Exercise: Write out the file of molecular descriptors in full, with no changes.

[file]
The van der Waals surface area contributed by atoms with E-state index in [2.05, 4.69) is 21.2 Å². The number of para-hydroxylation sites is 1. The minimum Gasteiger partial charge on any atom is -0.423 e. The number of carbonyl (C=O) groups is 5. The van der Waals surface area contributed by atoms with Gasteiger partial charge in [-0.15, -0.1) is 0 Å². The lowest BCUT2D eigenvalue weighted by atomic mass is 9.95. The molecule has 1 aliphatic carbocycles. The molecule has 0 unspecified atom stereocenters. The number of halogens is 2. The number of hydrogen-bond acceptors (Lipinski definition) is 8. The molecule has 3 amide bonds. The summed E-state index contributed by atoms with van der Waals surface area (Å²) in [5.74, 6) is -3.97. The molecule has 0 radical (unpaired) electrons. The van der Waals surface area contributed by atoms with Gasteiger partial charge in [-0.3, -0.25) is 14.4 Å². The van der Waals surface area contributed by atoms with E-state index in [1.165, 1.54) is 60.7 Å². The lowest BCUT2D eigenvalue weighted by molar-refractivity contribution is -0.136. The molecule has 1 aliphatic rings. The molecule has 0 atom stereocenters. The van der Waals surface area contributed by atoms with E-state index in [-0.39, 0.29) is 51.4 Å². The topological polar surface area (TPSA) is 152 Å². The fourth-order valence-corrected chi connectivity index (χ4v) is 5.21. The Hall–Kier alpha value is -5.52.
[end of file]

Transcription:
The van der Waals surface area contributed by atoms with E-state index in [2.05, 4.69) is 21.2 Å². The number of para-hydroxylation sites is 1. The minimum Gasteiger partial charge on any atom is -0.423 e. The number of carbonyl (C=O) groups is 5. The van der Waals surface area contributed by atoms with Gasteiger partial charge in [-0.15, -0.1) is 0 Å². The lowest BCUT2D eigenvalue weighted by atomic mass is 9.95. The molecule has 1 aliphatic carbocycles. The molecule has 0 unspecified atom stereocenters. The number of halogens is 2. The number of hydrogen-bond acceptors (Lipinski definition) is 8. The molecule has 3 amide bonds. The summed E-state index contributed by atoms with van der Waals surface area (Å²) in [5.74, 6) is -3.97. The molecule has 0 radical (unpaired) electrons. The van der Waals surface area contributed by atoms with Gasteiger partial charge in [-0.3, -0.25) is 14.4 Å². The van der Waals surface area contributed by atoms with E-state index in [1.165, 1.54) is 60.7 Å². The lowest BCUT2D eigenvalue weighted by molar-refractivity contribution is -0.136. The molecule has 1 aliphatic rings. The molecule has 0 atom stereocenters. The van der Waals surface area contributed by atoms with E-state index in [-0.39, 0.29) is 51.4 Å². The topological polar surface area (TPSA) is 152 Å². The fourth-order valence-corrected chi connectivity index (χ4v) is 5.21. The Hall–Kier alpha value is -5.52.